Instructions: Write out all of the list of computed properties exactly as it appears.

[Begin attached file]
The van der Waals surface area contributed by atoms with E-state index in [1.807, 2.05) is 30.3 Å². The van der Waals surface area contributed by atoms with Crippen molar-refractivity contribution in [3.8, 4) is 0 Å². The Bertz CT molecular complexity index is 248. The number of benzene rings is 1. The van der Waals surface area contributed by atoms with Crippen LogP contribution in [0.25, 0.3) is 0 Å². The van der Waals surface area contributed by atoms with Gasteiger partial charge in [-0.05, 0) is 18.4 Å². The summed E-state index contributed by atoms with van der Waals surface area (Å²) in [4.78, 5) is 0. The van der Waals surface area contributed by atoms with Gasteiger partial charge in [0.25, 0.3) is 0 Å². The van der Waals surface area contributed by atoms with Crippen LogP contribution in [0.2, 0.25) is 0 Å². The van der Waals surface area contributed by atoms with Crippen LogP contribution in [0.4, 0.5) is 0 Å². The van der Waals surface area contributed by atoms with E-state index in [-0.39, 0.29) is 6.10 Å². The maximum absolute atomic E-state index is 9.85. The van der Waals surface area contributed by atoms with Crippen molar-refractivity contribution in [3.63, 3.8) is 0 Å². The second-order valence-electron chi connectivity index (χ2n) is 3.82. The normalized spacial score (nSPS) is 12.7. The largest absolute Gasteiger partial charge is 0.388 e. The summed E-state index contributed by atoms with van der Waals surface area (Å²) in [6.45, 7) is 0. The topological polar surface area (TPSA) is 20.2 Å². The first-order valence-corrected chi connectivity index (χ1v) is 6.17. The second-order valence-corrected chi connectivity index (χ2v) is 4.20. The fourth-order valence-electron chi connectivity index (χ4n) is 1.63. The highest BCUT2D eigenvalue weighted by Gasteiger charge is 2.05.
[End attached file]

The van der Waals surface area contributed by atoms with E-state index in [1.807, 2.05) is 30.3 Å². The van der Waals surface area contributed by atoms with Crippen molar-refractivity contribution in [3.8, 4) is 0 Å². The Bertz CT molecular complexity index is 248. The number of benzene rings is 1. The van der Waals surface area contributed by atoms with Crippen LogP contribution in [0.25, 0.3) is 0 Å². The van der Waals surface area contributed by atoms with Gasteiger partial charge in [-0.05, 0) is 18.4 Å². The summed E-state index contributed by atoms with van der Waals surface area (Å²) in [4.78, 5) is 0. The van der Waals surface area contributed by atoms with Gasteiger partial charge in [0.25, 0.3) is 0 Å². The van der Waals surface area contributed by atoms with Crippen LogP contribution in [0.2, 0.25) is 0 Å². The van der Waals surface area contributed by atoms with Crippen LogP contribution in [0.4, 0.5) is 0 Å². The van der Waals surface area contributed by atoms with E-state index in [-0.39, 0.29) is 6.10 Å². The maximum absolute atomic E-state index is 9.85. The van der Waals surface area contributed by atoms with Crippen molar-refractivity contribution in [3.63, 3.8) is 0 Å². The second-order valence-electron chi connectivity index (χ2n) is 3.82. The normalized spacial score (nSPS) is 12.7. The largest absolute Gasteiger partial charge is 0.388 e. The summed E-state index contributed by atoms with van der Waals surface area (Å²) in [6.45, 7) is 0. The topological polar surface area (TPSA) is 20.2 Å². The first-order valence-corrected chi connectivity index (χ1v) is 6.17. The second-order valence-corrected chi connectivity index (χ2v) is 4.20. The fourth-order valence-electron chi connectivity index (χ4n) is 1.63. The highest BCUT2D eigenvalue weighted by Gasteiger charge is 2.05.